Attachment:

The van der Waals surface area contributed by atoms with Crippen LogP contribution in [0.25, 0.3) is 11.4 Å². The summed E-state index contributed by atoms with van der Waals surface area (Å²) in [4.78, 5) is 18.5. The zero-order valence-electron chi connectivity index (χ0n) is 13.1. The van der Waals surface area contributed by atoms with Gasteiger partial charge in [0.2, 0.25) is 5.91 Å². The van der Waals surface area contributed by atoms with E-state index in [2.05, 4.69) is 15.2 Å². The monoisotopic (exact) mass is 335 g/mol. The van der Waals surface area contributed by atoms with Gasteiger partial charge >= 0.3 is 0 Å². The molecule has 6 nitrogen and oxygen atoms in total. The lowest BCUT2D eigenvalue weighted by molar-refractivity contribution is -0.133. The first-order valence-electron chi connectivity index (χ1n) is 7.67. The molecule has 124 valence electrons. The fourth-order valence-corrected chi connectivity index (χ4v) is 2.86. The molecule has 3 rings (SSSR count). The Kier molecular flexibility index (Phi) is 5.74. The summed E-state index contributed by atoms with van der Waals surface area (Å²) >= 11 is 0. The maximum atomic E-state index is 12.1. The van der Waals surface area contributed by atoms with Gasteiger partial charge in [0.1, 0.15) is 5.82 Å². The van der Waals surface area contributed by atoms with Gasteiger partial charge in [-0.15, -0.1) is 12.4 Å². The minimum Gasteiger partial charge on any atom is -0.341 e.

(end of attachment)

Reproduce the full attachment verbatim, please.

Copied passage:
The van der Waals surface area contributed by atoms with Crippen LogP contribution in [0.25, 0.3) is 11.4 Å². The summed E-state index contributed by atoms with van der Waals surface area (Å²) in [4.78, 5) is 18.5. The zero-order valence-electron chi connectivity index (χ0n) is 13.1. The van der Waals surface area contributed by atoms with Gasteiger partial charge in [0.2, 0.25) is 5.91 Å². The van der Waals surface area contributed by atoms with E-state index in [2.05, 4.69) is 15.2 Å². The monoisotopic (exact) mass is 335 g/mol. The van der Waals surface area contributed by atoms with Gasteiger partial charge >= 0.3 is 0 Å². The molecule has 6 nitrogen and oxygen atoms in total. The lowest BCUT2D eigenvalue weighted by molar-refractivity contribution is -0.133. The first-order valence-electron chi connectivity index (χ1n) is 7.67. The molecule has 124 valence electrons. The fourth-order valence-corrected chi connectivity index (χ4v) is 2.86. The molecule has 3 rings (SSSR count). The Kier molecular flexibility index (Phi) is 5.74. The summed E-state index contributed by atoms with van der Waals surface area (Å²) >= 11 is 0. The maximum atomic E-state index is 12.1. The van der Waals surface area contributed by atoms with Gasteiger partial charge in [0.1, 0.15) is 5.82 Å². The van der Waals surface area contributed by atoms with Gasteiger partial charge in [-0.15, -0.1) is 12.4 Å². The minimum Gasteiger partial charge on any atom is -0.341 e.